What is termed Occams razor by vog asQuirrel asmad and others is a statistical/logicians derivative not really of concern to most people.
Which they don't, therefore you can't say Occam's razor isn't useful. :) funny
Also, i like Hanlon’s Razor. "Never attribute to malice that which is adequately explained by stupidity." Generalizing here, but people _are_ stupid.
In the search for a cure for head ache, some guy took aspirin and did a magic rite, and he was cured; another guy just took aspirin and he was cured. Both account can be reproduced, and so far have worked. Therefore when doing analysis you can ignore the bit about magic, while it may be relevant in some mystical sense (the spirits are more happy if you do it, whatever), it is unnecessary to explain the cure from head ache.
You cant do a 'premature' optimization and not even attempt to piece together a theory that sounds complex, when maybe that is currently the only theory that explains the phenomenon.
The collection of data can have assumptions built in that you are unaware of. If you aren't thinking about the earth moving when measuring the orbits of the other planets the data shows that the orbits are pretty crazy.
Likewise when we measure at the quantum level things seem pretty crazy, things in two places at once, etc. Saying "Once something is small enough it can behave completely differently from what we observe at larger scales" is a pretty big assumption.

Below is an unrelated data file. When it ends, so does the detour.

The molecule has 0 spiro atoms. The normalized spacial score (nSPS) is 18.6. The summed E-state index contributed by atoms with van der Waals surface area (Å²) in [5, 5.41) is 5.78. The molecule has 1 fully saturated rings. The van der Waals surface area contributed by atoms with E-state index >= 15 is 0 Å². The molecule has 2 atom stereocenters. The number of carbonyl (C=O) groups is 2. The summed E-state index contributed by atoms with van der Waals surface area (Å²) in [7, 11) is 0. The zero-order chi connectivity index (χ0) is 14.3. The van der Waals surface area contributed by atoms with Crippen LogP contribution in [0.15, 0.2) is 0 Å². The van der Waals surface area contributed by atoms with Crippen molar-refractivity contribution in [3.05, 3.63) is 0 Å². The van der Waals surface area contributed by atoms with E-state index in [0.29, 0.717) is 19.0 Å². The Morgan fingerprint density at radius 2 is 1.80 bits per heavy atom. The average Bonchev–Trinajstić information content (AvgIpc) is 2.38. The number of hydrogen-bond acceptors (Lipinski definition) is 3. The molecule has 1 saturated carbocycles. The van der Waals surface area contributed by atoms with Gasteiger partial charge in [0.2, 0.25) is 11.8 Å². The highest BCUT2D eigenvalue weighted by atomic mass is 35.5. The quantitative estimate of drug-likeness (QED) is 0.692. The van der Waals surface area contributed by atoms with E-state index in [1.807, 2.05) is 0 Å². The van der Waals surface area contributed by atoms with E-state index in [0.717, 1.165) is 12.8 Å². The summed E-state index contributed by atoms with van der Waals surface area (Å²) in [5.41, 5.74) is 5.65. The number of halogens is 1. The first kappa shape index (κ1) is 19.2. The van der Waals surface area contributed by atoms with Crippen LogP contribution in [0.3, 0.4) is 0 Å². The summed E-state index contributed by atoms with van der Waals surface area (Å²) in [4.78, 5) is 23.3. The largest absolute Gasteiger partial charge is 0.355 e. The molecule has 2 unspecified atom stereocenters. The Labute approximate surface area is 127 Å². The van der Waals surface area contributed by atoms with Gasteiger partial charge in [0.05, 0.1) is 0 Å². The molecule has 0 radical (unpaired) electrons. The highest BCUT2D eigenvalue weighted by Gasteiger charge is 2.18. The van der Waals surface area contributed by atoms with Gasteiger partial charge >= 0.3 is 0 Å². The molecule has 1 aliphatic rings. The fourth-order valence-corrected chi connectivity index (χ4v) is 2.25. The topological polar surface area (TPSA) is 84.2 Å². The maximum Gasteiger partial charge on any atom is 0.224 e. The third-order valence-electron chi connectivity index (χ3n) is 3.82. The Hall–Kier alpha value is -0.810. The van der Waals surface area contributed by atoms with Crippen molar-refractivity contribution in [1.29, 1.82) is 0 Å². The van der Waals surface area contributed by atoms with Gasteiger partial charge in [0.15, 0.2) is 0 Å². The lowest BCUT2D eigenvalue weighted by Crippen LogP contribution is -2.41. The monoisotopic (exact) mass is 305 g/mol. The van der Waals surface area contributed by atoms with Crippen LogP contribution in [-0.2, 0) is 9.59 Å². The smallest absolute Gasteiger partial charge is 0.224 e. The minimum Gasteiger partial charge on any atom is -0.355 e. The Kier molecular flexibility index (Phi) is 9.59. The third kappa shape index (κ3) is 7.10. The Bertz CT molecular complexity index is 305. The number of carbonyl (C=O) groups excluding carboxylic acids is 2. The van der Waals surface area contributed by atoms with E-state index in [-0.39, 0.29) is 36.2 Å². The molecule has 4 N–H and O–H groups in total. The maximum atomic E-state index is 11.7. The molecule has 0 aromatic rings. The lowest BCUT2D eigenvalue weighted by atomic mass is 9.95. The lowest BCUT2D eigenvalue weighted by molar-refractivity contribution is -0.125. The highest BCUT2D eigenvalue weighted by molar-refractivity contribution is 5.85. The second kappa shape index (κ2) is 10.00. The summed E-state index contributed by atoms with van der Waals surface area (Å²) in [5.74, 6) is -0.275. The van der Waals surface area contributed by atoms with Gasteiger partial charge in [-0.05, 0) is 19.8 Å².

String theory trades some assumptions for others to rationalize some of the 'crazy behaviour' at small scales.
> two hypotheses for which the evidence supports both
If they are supported by the same evidence, then the truth that is being supported must be the same. The simplest hypothesis is therefore the smaller nutshell that captures that truth. The other one is bloated, and bloated information (what this is all about) punishes us with complexity and irrelevance.
Fundamentally, any theory is an abstraction of evidence. Ockham's razor is about the quality of said abstraction.
Rocks falls downwards since masses attracts each other.
Rocks falls downwards due to invisible ghosts making masses attract each other.
Both of these theories have the same amount of evidence supporting them, but one is strictly simpler than the other. If one theory isn't a simple reduction of the other then Occam's razor doesn't apply, but in those cases it is usually possible to make experiments which disproves one of them.
Occam's Razor is a useful -- but not fool-proof -- tool for the latter.
It says nothing definitive about the former. At best, it makes a very broad statistical generalization.
If it's actually statistical (measured), and not anecdotal.
Because the idea is that the theory will be tweaked anyway. Nothing's gonna be perfect on the first try.
But if the theories produce different predictions, then it doesn't matter which one is simplest, the one which most closely match reality is the truest.
There are an infinity of possible models to choose from, with most of those models containing no less information than the phenomenon they seek to model. Predictive power is what is important for models; a model that has enough dials to be adjusted to work with any new piece of data might be 'correct' but it is not useful. My favourite example of this is the fact that when the heliocentric model of the solar system was being developed, the geocentric model was providing much more accurate values for the positions of celestial bodies for a long time because it had had years of being tweaked to do so. Initially, it was the simplicity of the heliocentric model rather than its accuracy that was appealing.